A property for infinite groups [closed]

Let $G$ be an infinite group, $F$ a finite subset of $G$ and $A=G\setminus F$. Is it true that $A^{-1}A=AA^{-1}=G$ (what about $AA=G$)?

($A^{-1}=\{ a^{-1}:a\in A\}$)

closed as off-topic by Derek Holt, John B, Shailesh, Silvia Ghinassi, Daniel W. FarlowMar 2 '16 at 2:41

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• Yes (for all questions). This is essentially the same argumnet as in math.stackexchange.com/questions/687715 – Derek Holt Mar 1 '16 at 18:03
• Why?, note that the hypothesis of this question are completely different !(but with the same sentence) – M.H.Hooshmand Mar 1 '16 at 18:12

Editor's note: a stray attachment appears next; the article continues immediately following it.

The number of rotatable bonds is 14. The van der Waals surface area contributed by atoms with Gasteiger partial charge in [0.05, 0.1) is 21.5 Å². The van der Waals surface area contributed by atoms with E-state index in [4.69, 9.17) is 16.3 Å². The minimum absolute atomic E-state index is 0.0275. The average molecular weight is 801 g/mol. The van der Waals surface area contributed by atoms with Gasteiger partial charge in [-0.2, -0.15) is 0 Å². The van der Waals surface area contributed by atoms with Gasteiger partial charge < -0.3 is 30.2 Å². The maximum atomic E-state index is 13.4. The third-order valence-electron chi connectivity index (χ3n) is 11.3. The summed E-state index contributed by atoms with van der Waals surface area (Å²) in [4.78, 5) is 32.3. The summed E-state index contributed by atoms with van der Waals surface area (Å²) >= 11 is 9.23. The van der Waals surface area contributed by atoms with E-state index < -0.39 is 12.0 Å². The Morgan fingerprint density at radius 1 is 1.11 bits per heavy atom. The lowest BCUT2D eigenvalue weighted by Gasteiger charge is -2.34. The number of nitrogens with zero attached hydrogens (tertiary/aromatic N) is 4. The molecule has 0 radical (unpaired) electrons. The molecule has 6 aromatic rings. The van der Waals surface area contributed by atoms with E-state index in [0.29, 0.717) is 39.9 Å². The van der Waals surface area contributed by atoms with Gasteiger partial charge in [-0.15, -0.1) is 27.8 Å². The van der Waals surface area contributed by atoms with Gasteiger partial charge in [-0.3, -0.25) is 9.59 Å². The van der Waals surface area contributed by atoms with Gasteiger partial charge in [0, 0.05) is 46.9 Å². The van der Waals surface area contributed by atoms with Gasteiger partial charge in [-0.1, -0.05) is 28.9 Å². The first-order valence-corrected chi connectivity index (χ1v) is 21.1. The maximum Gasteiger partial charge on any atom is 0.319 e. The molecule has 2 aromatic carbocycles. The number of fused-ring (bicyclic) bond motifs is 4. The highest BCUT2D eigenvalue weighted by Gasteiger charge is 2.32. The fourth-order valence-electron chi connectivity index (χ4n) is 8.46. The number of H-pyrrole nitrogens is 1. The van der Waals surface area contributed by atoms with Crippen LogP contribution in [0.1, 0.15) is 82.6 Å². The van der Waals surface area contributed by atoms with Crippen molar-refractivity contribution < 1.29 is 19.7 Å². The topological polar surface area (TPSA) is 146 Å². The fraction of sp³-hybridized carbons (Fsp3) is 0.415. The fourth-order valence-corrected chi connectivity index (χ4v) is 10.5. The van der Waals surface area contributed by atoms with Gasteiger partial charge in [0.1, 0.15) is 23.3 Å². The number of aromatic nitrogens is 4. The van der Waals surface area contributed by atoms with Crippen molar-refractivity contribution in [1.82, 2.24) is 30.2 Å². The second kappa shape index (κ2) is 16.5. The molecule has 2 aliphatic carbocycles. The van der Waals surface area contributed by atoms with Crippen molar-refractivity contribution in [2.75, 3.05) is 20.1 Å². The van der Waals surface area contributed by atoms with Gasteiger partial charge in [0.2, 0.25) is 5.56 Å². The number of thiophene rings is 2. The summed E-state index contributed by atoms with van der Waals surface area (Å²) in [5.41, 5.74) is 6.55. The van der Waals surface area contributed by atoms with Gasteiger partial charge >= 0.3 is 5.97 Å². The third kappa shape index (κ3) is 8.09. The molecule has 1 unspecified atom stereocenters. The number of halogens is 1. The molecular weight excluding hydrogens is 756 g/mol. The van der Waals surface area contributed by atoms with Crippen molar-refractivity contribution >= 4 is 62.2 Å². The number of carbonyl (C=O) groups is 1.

• @M.H.Hooshmand True, but the argument is exactly the same: the cardinality of $A$ is strictly larger than that of $F$, so there must be an element in $A$ that is not disqualified by any element of $F$. We're applying the same argument, not the same theorem. – Erick Wong Mar 1 '16 at 19:20

We have $A^{-1}A=AA^{-1}=AA=G$.
Show just $A^{-1}A=G$, the others are similar.
Suppose there is a $g\in G$ with $g\notin A^{-1}A$. Then we have for every $a\in A$ that $g\notin a^{-1}A$ and so $ag\notin A$. So we have $Ag\cap A=\emptyset$ and so $Ag\subseteq G\setminus A$. This is contradiction to $|G\setminus A|<\infty$ since $A\to Ag, g\mapsto ag$ is bijective and so $|A|=|Ag|=\infty$.